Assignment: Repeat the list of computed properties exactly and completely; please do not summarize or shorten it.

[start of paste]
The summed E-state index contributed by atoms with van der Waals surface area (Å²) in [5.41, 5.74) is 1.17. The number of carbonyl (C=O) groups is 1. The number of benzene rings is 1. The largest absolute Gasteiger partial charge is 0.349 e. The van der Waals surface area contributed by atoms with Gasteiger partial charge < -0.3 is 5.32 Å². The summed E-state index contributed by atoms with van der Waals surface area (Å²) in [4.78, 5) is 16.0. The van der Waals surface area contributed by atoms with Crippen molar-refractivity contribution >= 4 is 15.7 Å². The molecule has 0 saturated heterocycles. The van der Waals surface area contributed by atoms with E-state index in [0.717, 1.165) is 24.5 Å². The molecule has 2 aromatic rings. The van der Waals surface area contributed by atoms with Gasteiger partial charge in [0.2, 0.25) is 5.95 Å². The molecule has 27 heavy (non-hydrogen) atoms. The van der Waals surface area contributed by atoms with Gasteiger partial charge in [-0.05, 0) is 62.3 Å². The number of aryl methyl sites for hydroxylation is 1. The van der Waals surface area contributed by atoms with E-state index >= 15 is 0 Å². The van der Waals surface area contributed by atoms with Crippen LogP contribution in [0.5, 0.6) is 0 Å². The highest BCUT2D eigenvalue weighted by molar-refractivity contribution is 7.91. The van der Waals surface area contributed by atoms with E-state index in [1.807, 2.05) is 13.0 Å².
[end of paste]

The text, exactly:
The summed E-state index contributed by atoms with van der Waals surface area (Å²) in [5.41, 5.74) is 1.17. The number of carbonyl (C=O) groups is 1. The number of benzene rings is 1. The largest absolute Gasteiger partial charge is 0.349 e. The van der Waals surface area contributed by atoms with Gasteiger partial charge < -0.3 is 5.32 Å². The summed E-state index contributed by atoms with van der Waals surface area (Å²) in [4.78, 5) is 16.0. The van der Waals surface area contributed by atoms with Crippen molar-refractivity contribution >= 4 is 15.7 Å². The molecule has 0 saturated heterocycles. The van der Waals surface area contributed by atoms with E-state index in [0.717, 1.165) is 24.5 Å². The molecule has 2 aromatic rings. The van der Waals surface area contributed by atoms with Gasteiger partial charge in [0.2, 0.25) is 5.95 Å². The molecule has 27 heavy (non-hydrogen) atoms. The van der Waals surface area contributed by atoms with Gasteiger partial charge in [-0.05, 0) is 62.3 Å². The number of aryl methyl sites for hydroxylation is 1. The van der Waals surface area contributed by atoms with E-state index >= 15 is 0 Å². The van der Waals surface area contributed by atoms with Crippen LogP contribution in [0.5, 0.6) is 0 Å². The highest BCUT2D eigenvalue weighted by molar-refractivity contribution is 7.91. The van der Waals surface area contributed by atoms with E-state index in [1.807, 2.05) is 13.0 Å².